Posts for tag: bone
Running a 5k or a marathon is a great challenge and accomplishment. Many people spend months preparing and training for these types of activities and work hard to bring out their best performance. Unfortunately, for some athletes, a 5k or marathon can mean a severe ankle fracture. Ankle fractures often occur when the ankle is rolled or due to a sudden amount of pressure. The fracture is only a partial bone break, but it can be as painful as a full bone break.
- Blisters near the site of fracture
- Bruising almost immediately after an injury occurs
- Inability to walk or get mobile
- Ankle looks different from the other ankle
- Bone is protruding from the skin – this warrants an immediate visit to the emergency room
As soon as you receive an ankle injury, it is important that you seek the help of a podiatrist or trained medical professional. Ankle injuries can range from mild to severe. It is important to treat such injuries early so that no complications arise and so that the injury does not get worse.
Treating an Ankle Fracture
After you are diagnosed with an ankle fracture from your foot doctor, you may be instructed to do the following to help alleviate pain and heal the injury:
- Rest your ankle. This means to stay off of it completely and avoid bearing weight on the injury.
- Ice your injury regularly. Ice packs should be wrapped in a towel to prevent frostbite. Ankles should be iced for 15 minutes and then given a break. This should be repeated regularly.
- Compression is usually done with an ace bandage, a splint, or an air cast. This will help to reduce swelling of the ankle.
- Elevating the ankle so that it is positioned slightly higher than your heart will also help to reduce swelling.
- Immobilization may occur if the fracture is severe enough. This includes casting of the foot and ankle to prevent further movement which may exacerbate the injury.
- Medication may also be prescribed to help alleviate pain and swelling.
If you recently injured your ankle and noticed that it is swelling, bruised and painful, then it is time to call your podiatrist. Call Joseph Stuto, DPM of Brooklyn, New York. There Dr. Joseph A. Stuto and Joseph C. Stuto can get your fractured foot back into top shape. Call 718-624-7537and make an appointment today.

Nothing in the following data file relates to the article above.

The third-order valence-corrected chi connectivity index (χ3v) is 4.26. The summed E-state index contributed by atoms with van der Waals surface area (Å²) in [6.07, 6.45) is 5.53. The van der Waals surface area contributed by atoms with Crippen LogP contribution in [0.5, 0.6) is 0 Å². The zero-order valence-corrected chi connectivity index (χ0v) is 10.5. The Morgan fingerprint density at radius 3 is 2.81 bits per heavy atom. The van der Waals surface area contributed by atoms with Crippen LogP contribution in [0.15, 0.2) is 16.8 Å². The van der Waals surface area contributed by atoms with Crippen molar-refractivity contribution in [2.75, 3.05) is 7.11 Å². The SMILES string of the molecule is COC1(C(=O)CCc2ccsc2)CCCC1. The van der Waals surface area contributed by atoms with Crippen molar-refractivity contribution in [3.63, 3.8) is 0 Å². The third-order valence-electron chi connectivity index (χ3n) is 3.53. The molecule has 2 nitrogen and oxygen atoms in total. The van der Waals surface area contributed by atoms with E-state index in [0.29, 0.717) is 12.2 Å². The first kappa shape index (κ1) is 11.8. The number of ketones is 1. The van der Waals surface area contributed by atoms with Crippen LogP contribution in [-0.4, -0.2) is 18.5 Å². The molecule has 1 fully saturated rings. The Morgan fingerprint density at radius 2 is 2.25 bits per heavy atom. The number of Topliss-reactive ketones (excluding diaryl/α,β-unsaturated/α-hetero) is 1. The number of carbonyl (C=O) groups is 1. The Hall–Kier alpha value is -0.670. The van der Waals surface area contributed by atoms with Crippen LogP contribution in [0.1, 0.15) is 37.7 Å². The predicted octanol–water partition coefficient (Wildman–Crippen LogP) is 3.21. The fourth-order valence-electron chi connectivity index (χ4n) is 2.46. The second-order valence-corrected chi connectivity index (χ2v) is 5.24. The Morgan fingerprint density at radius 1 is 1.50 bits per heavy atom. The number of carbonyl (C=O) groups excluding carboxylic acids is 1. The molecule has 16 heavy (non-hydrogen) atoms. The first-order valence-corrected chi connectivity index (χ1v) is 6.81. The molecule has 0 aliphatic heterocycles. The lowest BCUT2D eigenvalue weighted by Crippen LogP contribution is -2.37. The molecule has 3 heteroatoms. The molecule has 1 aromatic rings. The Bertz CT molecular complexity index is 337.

Walking around with pain in your feet can be very aggravating. First, you want to know what is causing your feet to hurt. Second, it is disrupting the flow of your day. Foot pain can make it hard to walk, stand, or bear weight. This can have a direct impact on your job and responsibilities. If you are plagued by flat feet and are experiencing foot pain, you could be suffering from accessory navicular pain.
What Is the Accessory Navicular?
Sometimes when the foot is formed inside the womb, it creates an extra piece of bone or cartilage. This bonus part of the foot can be found on the inside of the inner foot near the arch. It is located close to a tendon and, due to rubbing and foot formation, can become inflamed and painful over time. Not everyone is born with this extra bone.
What Causes Accessory Navicular Pain?
- Foot or ankle trauma
- Improperly fitting footwear
- Overuse or extreme exercise
Signs and Symptoms of Accessory Navicular Syndrome
Symptoms usually appear during early adolescence. This is because the body is developing, and as the foot develops it becomes more evident that the extra bone is there and taking up space. This bone can begin to get aggravated and swell. A young adult will start complaining of foot pain and could have a hard time walking. Other symptoms include:
- Orthotics - These are custom made for each individual foot. They are seamlessly inserted into the shoe and are worn every day. They can help to alleviate stress and pain in the arch and reduce swelling and inflammation.
- Physical Therapy – A podiatrist may ask you to begin physical therapy if you come to the office with this condition. Physical therapy can build up the strength of the foot which can help alleviate pain.
- Ice – A podiatrist may have you ice your foot regularly to help reduce inflammation, redness, and swelling.
- Immobilization – in severe cases, immobilization may be required. This can be in the form of an air cast or a splint. A podiatrist will teach you how to properly immobilize your foot to help it heal.
Pain in the foot does not have to get you down. Instead, call our office to make an appointment to get rid of the pain that an accessory navicular can cause. Call Joseph Stuto, DPM of Brooklyn, New York. There Dr. Joseph A. Stuto and Joseph C. Stuto can help get your accessory navicular pain in control. Call 718-624-7537and make an appointment today.